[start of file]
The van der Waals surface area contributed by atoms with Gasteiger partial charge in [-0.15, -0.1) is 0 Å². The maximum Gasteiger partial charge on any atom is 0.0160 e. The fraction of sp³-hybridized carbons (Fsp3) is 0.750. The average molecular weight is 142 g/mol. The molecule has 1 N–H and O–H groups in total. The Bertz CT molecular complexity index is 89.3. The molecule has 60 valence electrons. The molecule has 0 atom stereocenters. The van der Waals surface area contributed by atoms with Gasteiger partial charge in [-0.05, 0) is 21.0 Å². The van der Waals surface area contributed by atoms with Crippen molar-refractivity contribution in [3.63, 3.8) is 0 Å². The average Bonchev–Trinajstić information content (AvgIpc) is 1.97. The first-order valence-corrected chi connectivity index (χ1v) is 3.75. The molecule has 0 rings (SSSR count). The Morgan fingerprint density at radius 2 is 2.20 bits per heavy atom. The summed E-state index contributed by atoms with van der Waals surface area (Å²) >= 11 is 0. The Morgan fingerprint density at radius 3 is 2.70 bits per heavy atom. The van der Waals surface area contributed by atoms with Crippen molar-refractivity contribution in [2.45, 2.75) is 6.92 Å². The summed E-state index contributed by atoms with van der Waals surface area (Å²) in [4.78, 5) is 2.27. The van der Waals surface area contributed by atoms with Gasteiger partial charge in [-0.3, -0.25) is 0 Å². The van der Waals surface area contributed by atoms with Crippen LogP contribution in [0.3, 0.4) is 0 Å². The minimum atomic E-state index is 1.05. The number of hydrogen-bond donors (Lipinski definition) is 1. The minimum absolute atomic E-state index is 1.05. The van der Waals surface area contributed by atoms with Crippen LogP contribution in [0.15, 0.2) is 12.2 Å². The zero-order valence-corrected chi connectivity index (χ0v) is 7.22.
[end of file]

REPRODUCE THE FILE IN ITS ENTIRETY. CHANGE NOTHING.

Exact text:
The van der Waals surface area contributed by atoms with Gasteiger partial charge in [-0.15, -0.1) is 0 Å². The maximum Gasteiger partial charge on any atom is 0.0160 e. The fraction of sp³-hybridized carbons (Fsp3) is 0.750. The average molecular weight is 142 g/mol. The molecule has 1 N–H and O–H groups in total. The Bertz CT molecular complexity index is 89.3. The molecule has 60 valence electrons. The molecule has 0 atom stereocenters. The van der Waals surface area contributed by atoms with Gasteiger partial charge in [-0.05, 0) is 21.0 Å². The van der Waals surface area contributed by atoms with Crippen molar-refractivity contribution in [3.63, 3.8) is 0 Å². The average Bonchev–Trinajstić information content (AvgIpc) is 1.97. The first-order valence-corrected chi connectivity index (χ1v) is 3.75. The molecule has 0 rings (SSSR count). The Morgan fingerprint density at radius 2 is 2.20 bits per heavy atom. The summed E-state index contributed by atoms with van der Waals surface area (Å²) >= 11 is 0. The Morgan fingerprint density at radius 3 is 2.70 bits per heavy atom. The van der Waals surface area contributed by atoms with Crippen molar-refractivity contribution in [2.45, 2.75) is 6.92 Å². The summed E-state index contributed by atoms with van der Waals surface area (Å²) in [4.78, 5) is 2.27. The van der Waals surface area contributed by atoms with Gasteiger partial charge in [-0.3, -0.25) is 0 Å². The van der Waals surface area contributed by atoms with Crippen LogP contribution in [0.3, 0.4) is 0 Å². The minimum atomic E-state index is 1.05. The number of hydrogen-bond donors (Lipinski definition) is 1. The minimum absolute atomic E-state index is 1.05. The van der Waals surface area contributed by atoms with Crippen LogP contribution in [0.15, 0.2) is 12.2 Å². The zero-order valence-corrected chi connectivity index (χ0v) is 7.22.